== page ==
A WEEK after the drawn All-Ireland football final in September, Clare manager Colm Collins began beating a drum he has been hammering now for years.
Collins warned the GAA that it risks damaging its future by failing to scrap the provincial football championships and replacing them with a streamlined 32-team system.
Collins has long believed that the system is not only restricting the counties who are trying to make that next step, but is also doing serious long-term damage to the game. “If we keep going like this,” he said, “we'll lose more players."
Collins was largely speaking from a position of claustrophobia, with Clare having played Kerry six times (five in Munster) over the last six seasons, losing all six.
Munster will have a different feel to it next year, with Cork and Kerry on the same side of the draw, but Collins was still clear in his view of what he felt was the best way forward for the game’s future – replace the provincials with eight groups of four, with the top two in each advancing to the Sam Maguire tier and the bottom 16 playing in a second-tier competition.
Collins’ comments came a month before the GAA’s Central Council proposed, and then passed, a new Tier Two championship. Collins was against that format because he argued it was based on the wrong premise.
“We have an exciting solution (eight groups of four) staring us in the face, so why are we slow to take it up?” asked Collins. “Players would love it and I have no doubt that they would be far better disposed to a Tier 2 championship under that system.”
Yet no matter how radical the GAA will ever get, removing the provincial system in football is clearly something the association won’t do.
When the fixture calendar review taskforce revealed two blueprints (the retention of the current structure was also proposed) on Wednesday, both were designed to radically alter the format of the All-Ireland football championship.
A Special Congress next year will determine if the provincial boundaries are redrawn so as to provide four eight-team provincial football championships. That proposal is framed around what Collins largely spoke about, but only to a certain point; because the taskforce was not prepared to abolish the provincial championships.
If that proposal was adopted, counties from Ulster and Leinster would migrate to Munster and Connacht. It’s unknown what criteria would be employed to determine which counties are moved into a neighbouring province, but it would probably be decided by a play-off, or some divisional structure with the league.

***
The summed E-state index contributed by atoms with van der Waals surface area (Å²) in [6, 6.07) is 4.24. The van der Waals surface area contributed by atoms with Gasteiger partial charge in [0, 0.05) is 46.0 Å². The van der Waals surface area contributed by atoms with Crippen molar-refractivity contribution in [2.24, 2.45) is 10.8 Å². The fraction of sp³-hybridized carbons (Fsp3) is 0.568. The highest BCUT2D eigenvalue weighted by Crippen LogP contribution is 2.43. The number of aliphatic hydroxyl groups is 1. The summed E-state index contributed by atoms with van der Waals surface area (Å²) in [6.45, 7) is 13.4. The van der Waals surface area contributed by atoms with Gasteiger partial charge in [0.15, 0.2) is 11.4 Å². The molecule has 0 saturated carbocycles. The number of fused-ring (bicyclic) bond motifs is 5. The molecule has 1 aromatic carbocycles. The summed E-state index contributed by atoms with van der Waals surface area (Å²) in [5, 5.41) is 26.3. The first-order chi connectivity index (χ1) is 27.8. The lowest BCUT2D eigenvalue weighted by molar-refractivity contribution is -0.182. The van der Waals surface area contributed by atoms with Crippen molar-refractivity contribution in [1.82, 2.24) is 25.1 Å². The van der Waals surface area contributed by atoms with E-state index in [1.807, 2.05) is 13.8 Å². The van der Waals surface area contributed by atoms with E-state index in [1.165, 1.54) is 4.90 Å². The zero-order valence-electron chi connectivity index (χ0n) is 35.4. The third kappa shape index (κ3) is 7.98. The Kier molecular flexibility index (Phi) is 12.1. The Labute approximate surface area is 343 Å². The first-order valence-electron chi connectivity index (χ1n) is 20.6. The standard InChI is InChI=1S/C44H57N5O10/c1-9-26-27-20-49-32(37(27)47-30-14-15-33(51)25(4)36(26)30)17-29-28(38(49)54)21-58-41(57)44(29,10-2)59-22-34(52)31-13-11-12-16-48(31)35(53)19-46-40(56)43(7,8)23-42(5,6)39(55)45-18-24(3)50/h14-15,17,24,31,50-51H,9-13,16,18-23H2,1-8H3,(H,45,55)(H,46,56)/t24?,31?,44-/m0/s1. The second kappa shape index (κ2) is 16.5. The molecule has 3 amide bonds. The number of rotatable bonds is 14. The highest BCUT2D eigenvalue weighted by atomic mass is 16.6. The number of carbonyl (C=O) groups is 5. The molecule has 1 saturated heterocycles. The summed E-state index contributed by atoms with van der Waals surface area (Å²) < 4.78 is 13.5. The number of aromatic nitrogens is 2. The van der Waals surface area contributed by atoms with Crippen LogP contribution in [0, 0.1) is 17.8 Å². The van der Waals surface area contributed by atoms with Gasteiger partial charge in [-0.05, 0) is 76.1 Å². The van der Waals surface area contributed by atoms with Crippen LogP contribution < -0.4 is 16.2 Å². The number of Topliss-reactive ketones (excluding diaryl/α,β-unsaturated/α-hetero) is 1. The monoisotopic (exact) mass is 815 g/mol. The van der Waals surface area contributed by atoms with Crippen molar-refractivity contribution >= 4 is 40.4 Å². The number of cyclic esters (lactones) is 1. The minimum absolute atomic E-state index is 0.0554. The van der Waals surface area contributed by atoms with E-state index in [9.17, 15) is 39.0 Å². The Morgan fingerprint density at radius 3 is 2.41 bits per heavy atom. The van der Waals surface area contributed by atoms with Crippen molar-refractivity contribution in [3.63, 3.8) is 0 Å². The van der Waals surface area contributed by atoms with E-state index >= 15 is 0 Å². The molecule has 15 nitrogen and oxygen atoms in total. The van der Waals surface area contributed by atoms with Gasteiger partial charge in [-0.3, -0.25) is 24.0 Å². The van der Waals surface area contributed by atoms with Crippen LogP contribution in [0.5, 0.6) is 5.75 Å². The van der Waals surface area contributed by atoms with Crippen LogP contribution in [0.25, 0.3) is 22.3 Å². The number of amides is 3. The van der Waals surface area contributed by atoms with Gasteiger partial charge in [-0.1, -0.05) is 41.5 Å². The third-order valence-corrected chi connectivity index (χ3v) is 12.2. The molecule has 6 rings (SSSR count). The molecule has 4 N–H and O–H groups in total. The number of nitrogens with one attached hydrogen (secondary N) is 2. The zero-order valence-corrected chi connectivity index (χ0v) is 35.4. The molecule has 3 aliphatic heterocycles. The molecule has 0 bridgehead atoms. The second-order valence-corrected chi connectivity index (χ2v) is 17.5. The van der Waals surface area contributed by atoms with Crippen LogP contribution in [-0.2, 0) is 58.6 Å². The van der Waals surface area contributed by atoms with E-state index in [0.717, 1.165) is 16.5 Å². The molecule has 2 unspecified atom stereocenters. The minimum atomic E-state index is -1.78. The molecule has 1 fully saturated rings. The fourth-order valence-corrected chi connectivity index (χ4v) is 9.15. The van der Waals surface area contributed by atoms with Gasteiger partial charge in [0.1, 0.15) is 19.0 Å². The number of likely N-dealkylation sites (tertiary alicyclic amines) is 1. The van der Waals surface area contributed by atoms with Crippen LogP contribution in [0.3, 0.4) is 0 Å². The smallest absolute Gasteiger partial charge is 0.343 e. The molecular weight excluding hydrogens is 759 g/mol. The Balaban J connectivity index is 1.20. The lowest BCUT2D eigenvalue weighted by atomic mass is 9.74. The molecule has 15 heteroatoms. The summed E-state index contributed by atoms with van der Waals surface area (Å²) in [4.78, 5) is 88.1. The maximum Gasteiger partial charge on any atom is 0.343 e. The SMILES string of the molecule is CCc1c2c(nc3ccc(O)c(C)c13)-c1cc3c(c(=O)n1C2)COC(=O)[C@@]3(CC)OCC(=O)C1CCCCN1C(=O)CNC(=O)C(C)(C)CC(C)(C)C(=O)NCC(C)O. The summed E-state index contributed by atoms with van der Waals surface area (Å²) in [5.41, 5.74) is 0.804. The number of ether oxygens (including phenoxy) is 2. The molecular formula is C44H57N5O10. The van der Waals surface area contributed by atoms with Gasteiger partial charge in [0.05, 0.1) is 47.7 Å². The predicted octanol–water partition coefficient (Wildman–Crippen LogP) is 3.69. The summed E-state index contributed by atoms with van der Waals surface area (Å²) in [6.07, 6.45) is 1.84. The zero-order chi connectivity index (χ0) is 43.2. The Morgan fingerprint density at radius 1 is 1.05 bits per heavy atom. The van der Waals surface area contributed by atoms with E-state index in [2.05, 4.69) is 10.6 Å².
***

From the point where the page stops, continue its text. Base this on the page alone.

That potential format is still only is a stage of gestation but, while most teams would remain in the same province, the details of that system show the massive scale of change; each provincial competition would be split into two groups of four and run off on a round-robin basis.
The top team in either group then progress to their respective provincial final; the second and third-placed teams move into the qualifiers, with the bottom-placed teams participating in the Tier 2 championship. It would also guarantee each county a minimum of four championship games.
Under that format, the league would retain its current timing and structure, whereas the taskforce’s second proposal recommends playing the provincial championships in February/March. That would be staged on a round-robin basis, with semi-finals and finals, where Munster and Connacht would be played in groups of six, and Ulster and Leinster in two groups each of five counties.
The top team in Connacht and the top in Munster would progress straight to their respective provincial finals, with the 2nd and 3rd placed teams after the round robin stage meeting in semi-finals.
In Leinster and Ulster, the top two teams in each group would meet in semi-finals, with the winners advancing to the provincial final to play each other.
As with option 1, a mechanism would need to be agreed to determine which Leinster team would play in the Ulster competition.
Then the league would take over between May-July to decide the eight All-Ireland quarter-finalists; the top four in Division 1, and the top two in Division 2 would advance to the last eight. Those six would then be joined by the play-off winners of a round between the winners of Division 3 and 4, along with the third and fourth counties in Division 2.
The Tier 2 championship then would consist of the remaining teams in Division 3 and 4.
There would clearly be an imbalance and unfairness to that system with the fifth-ranked team in the top flight being eliminated while the top side in the bottom division was still involved.
Yet the base format is just being set at the moment, with the specific details of the model hammered out if that format is passed. For example, the number of teams to progress from Divisions 1 and 2 could be increased, and then pared down by preliminary All-Ireland quarter-finals.
Together with the suggested new formats are two distinct scheduling models, which would open up more windows for club activity. Both options will involve more inter-county matches being played but within a smaller period of time.
The taskforce’s report will now be brought around the country to a number of regional meetings with various different stakeholders.
A lot of specifics have to be ironed out yet but it shouldn’t be a hard sell before deciding on one of the two radical options next year.
It won’t be exactly what Colm Collins’ wanted. But it’s not far off. And either one is a far better option than the current system.